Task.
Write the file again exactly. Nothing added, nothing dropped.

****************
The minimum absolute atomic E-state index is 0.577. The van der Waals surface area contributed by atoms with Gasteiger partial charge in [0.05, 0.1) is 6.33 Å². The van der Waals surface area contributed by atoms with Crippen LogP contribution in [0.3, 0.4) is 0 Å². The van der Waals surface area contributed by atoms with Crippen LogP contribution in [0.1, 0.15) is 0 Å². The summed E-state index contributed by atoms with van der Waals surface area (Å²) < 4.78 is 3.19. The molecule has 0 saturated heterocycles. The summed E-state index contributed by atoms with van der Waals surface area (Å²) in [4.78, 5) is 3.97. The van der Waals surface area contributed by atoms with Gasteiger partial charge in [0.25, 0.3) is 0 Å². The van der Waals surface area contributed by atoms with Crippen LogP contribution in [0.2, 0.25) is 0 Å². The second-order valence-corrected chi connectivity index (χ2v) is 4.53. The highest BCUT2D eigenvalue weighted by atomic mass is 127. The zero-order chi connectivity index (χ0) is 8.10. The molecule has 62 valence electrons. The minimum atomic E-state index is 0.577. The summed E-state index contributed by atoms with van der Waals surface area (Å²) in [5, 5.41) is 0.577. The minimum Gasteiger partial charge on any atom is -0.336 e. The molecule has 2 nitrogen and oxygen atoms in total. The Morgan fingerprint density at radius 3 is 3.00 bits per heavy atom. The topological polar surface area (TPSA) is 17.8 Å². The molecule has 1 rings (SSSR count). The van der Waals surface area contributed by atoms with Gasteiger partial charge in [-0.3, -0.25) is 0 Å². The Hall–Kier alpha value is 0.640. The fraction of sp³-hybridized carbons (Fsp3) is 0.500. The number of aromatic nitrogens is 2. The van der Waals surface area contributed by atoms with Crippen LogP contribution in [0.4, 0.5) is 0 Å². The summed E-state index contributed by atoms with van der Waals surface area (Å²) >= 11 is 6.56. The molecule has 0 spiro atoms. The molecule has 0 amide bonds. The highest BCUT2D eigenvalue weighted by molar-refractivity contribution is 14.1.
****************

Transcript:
The minimum absolute atomic E-state index is 0.577. The van der Waals surface area contributed by atoms with Gasteiger partial charge in [0.05, 0.1) is 6.33 Å². The van der Waals surface area contributed by atoms with Crippen LogP contribution in [0.3, 0.4) is 0 Å². The van der Waals surface area contributed by atoms with Crippen LogP contribution in [0.1, 0.15) is 0 Å². The summed E-state index contributed by atoms with van der Waals surface area (Å²) < 4.78 is 3.19. The molecule has 0 saturated heterocycles. The summed E-state index contributed by atoms with van der Waals surface area (Å²) in [4.78, 5) is 3.97. The van der Waals surface area contributed by atoms with Gasteiger partial charge in [0.25, 0.3) is 0 Å². The van der Waals surface area contributed by atoms with Crippen LogP contribution in [0.2, 0.25) is 0 Å². The second-order valence-corrected chi connectivity index (χ2v) is 4.53. The highest BCUT2D eigenvalue weighted by atomic mass is 127. The zero-order chi connectivity index (χ0) is 8.10. The molecule has 62 valence electrons. The minimum atomic E-state index is 0.577. The summed E-state index contributed by atoms with van der Waals surface area (Å²) in [5, 5.41) is 0.577. The minimum Gasteiger partial charge on any atom is -0.336 e. The molecule has 2 nitrogen and oxygen atoms in total. The Morgan fingerprint density at radius 3 is 3.00 bits per heavy atom. The topological polar surface area (TPSA) is 17.8 Å². The molecule has 1 rings (SSSR count). The van der Waals surface area contributed by atoms with Gasteiger partial charge in [-0.3, -0.25) is 0 Å². The Hall–Kier alpha value is 0.640. The fraction of sp³-hybridized carbons (Fsp3) is 0.500. The number of aromatic nitrogens is 2. The van der Waals surface area contributed by atoms with Crippen LogP contribution in [0.4, 0.5) is 0 Å². The summed E-state index contributed by atoms with van der Waals surface area (Å²) >= 11 is 6.56. The molecule has 0 spiro atoms. The molecule has 0 amide bonds. The highest BCUT2D eigenvalue weighted by molar-refractivity contribution is 14.1.